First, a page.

Leishmaniasis is a disease that is caused by the Leishmania parasite. This parasite is transmitted by the bite of a sand fly. Bites often go unnoticed, because the flies do not make any sound, are very small and the bites are not always painful.
Sand flies usually bite during the evening and night, but sometimes also during the day. The risk of being bitten is greater in rural areas than in cities.
Leishmaniasis can occur in several forms, each with its own set of symptoms:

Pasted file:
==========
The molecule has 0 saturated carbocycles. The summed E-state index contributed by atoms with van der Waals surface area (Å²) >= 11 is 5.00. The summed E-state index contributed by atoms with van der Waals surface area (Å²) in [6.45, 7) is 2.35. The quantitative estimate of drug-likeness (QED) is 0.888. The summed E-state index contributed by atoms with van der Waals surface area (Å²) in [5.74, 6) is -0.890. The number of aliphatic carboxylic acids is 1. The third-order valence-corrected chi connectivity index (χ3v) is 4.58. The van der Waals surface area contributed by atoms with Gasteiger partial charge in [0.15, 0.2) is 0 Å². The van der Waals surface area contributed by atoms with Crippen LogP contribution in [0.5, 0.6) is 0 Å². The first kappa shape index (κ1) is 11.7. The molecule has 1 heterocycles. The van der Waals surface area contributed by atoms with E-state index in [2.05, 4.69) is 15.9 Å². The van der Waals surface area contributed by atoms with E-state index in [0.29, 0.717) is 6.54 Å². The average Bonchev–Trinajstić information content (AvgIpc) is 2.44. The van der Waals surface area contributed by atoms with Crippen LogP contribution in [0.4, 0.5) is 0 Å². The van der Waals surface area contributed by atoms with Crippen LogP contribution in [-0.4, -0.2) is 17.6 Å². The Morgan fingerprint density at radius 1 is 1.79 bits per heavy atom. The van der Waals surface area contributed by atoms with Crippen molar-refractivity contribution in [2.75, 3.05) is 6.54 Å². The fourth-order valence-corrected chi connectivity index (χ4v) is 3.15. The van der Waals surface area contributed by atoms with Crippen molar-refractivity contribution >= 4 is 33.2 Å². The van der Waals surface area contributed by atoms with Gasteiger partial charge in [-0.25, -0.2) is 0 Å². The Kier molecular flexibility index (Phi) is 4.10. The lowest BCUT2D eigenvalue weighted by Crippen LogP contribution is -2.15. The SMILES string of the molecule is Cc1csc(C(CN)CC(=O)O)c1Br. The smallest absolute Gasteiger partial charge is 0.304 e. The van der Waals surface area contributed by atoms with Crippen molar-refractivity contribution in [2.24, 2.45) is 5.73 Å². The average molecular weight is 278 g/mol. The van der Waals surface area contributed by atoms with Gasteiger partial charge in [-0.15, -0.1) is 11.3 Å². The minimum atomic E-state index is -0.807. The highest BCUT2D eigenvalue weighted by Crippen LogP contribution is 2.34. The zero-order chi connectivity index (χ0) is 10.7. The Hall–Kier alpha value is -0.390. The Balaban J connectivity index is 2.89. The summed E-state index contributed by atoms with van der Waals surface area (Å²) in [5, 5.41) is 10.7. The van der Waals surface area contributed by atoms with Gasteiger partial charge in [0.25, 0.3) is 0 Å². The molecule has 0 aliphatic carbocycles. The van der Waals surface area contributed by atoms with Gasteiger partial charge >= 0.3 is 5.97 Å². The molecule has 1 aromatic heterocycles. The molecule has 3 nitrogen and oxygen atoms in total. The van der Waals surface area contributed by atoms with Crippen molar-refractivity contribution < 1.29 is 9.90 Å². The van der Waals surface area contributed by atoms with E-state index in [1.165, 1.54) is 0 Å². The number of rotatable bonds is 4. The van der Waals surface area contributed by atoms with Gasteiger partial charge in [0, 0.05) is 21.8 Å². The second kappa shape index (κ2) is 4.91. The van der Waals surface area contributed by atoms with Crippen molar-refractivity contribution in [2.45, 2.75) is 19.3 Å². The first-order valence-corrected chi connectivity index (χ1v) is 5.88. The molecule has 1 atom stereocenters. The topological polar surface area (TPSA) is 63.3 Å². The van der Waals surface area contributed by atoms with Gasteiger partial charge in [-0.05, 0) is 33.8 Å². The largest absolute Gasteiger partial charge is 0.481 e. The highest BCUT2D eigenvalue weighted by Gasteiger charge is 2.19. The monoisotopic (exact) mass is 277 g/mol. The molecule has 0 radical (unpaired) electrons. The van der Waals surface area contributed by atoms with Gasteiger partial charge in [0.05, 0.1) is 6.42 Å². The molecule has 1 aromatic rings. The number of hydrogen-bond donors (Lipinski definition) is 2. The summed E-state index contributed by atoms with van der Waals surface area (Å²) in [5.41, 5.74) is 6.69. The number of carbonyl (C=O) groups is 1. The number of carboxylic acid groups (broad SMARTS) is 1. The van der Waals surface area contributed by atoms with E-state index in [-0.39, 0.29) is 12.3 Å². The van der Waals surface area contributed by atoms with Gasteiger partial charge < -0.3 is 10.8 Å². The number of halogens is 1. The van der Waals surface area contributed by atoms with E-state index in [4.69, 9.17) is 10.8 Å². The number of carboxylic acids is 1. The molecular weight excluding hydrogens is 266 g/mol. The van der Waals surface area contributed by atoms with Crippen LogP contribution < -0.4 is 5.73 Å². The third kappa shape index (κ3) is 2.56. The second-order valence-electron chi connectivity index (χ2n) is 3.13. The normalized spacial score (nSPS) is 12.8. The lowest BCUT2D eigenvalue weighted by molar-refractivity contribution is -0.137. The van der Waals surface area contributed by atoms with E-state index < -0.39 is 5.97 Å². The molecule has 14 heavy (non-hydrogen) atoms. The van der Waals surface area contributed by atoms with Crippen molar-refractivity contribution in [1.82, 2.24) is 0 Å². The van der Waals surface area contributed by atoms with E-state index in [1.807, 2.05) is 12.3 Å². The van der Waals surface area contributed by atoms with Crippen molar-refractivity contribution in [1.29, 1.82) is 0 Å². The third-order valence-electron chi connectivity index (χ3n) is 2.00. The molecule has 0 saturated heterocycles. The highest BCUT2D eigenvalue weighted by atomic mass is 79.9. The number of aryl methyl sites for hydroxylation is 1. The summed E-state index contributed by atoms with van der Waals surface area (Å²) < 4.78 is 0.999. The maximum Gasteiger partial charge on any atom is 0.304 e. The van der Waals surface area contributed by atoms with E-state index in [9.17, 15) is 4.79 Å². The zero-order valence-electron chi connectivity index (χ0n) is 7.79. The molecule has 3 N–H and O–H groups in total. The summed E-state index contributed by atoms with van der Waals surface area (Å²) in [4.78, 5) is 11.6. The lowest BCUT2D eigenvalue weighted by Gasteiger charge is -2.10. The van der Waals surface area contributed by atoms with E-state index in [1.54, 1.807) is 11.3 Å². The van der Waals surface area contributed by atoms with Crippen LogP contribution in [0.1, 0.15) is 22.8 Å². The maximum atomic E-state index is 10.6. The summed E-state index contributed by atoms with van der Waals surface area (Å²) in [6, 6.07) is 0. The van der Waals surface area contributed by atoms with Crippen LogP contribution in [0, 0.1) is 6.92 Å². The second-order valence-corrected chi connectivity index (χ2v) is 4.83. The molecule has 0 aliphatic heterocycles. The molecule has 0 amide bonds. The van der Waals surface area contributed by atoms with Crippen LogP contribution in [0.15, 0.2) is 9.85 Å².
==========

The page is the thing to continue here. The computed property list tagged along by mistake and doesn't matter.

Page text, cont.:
- Cutaneous leishmaniasis results in wounds that do not heal properly or ulcers on the skin, several weeks to months after infection. These ulcers sometimes heal without treatment over the course of several months, but can leave scars.
- The muco-cutaneous form also affects the mucous membranes of the nose and mouth, sometimes a long time after the initial infection.
- The visceral form is the most dangerous. A fever and damage to certain organs such as the spleen, liver and bone marrow can occur months or even years after the infection. This form of the disease can be fatal without treatment.
Leishmaniasis occurs mainly in tropical regions, but also occurs in Southern Europe.